Jobs for the boys?

I’ve done a lot of thinking over the past few weeks about women in the working world, so bear with me here. There’s been a recurring theme though lately, because where I’m from we’re getting a very big opportunity in this sector soon:Why do so few women get into engineering? And STEM subjects overall?

I love technology, enjoyed ‘CDT’ at school (Craft Design technology, or woodwork if you were at school a little before me!) and I like to solve problems… OK so there are certain levels of science and maths involved in it (of which I’m proficient, I work in Data now and have a hidden love of science and how things work) so essentially I should have considered it. But I didn’t. Even though I attended a school which had an engineering specialisation.

Do we gender specify careers in our head? Like in years gone by, do we still teach our children that women are nurses and administrators and boys are engineers? How is that fair when we’re in 2016?

Are girls really only good at English and boys the ones who excel in Maths and Science? I’d find lots of women who would disagree – if STEM is the future then women need a foothold in it, but we’ll only get there by nurturing this in our younger generations. My little girl loves bugs, mud, maths, figuring out how things work – she also loves dressing up and playing with dolls too. My son enjoys all those things too, he’s also caring, intelligent, kind and active so I wouldn’t ever tell him that he couldn’t be whatever he set his mind to – nurse, footballer, or astronaut. Why do we take that away from our girls? And at what point do they back away from getting their metaphorical hands dirty?!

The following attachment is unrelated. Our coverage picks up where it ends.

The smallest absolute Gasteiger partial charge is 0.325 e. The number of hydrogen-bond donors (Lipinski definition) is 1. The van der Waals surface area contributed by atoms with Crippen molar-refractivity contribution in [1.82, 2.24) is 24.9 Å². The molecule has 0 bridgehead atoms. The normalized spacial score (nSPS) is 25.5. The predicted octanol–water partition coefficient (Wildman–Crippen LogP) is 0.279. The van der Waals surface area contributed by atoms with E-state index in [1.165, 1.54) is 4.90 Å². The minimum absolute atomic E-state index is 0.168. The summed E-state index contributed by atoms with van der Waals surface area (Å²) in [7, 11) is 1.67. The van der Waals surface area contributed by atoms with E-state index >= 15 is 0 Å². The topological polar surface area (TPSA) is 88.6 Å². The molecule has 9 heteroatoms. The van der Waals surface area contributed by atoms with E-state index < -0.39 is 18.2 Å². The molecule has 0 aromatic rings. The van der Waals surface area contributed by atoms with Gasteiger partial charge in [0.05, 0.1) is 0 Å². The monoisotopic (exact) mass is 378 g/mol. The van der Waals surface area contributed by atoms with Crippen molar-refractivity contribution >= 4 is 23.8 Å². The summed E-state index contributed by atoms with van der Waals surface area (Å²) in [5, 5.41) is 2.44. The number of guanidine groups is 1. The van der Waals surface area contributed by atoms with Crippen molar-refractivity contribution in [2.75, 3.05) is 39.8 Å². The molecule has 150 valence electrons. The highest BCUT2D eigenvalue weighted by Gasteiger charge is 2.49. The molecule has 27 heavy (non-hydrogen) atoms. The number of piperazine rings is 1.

The #ILookLikeAnEngineer campaign of August 2015 started as a recruitment campaign but ended up as more of a campaign against gender stereotypes. Although it followed #DistractinglySexy after Nobel laureate Tim Hunt voiced that women are distracting in the lab in June of that year. But it brought to attention the fact that women can look however they wish and still be an engineer, scientist, mathematician without losing femininity (or without compromising themselves or others in the lab, thanks Mr Hunt).

I’m sure there are plenty of women and young girls who love design and problem solving and those team building tasks about building things out of paper, string, scissors and the kitchen sink… So why don’t they end up in engineering?

Women continue to be one of the most underrepresented demographics in engineering. The UK has the lowest percentage of female engineering professionals in Europe, at less than 10% and only 6% of registered engineers and technicians (i.e. CEng, IEng, EngTech) are women. This is depressing and it certainly isn’t because we aren’t clever enough in this country – but why do more women not see engineering as an option for them? Especially when there is a shortage of engineers, there are apparent opportunities there and we aren’t encouraging young girls to seek them.

When we think of engineers, do we still see middle aged men in hard hats and high-vis jackets covered in muck? This isn’t what an engineer looks like anymore, there is so much new technology out there and so many solutions to find, designs to create and bridges to build (literally and figuratively!) that we should be keeping up with our global sisters – there are high proportions of female engineers in India, so we’re behind India in our perspective here, which astounds me.

Also consider this, it appears like a great career: in a survey of female engineers, 84% were either happy or extremely happy with their career choice and Engineering students are second only to medics in securing full-time jobs and earning good salaries. Statistics also say that diversity matters: companies are 15% more likely to perform better if they are gender diverse and in a global survey, 85% of corporate diversity and talent leaders agreed that “A diverse and inclusive workforce is crucial to encouraging different perspectives and ideas that drive innovation”.

Maybe the step change that is needed is our preconceptions and opinions, careers come from hard work, opportunities and intelligence – not your gender. Maybe women can rock a hard hat – maybe its not about the hat at all.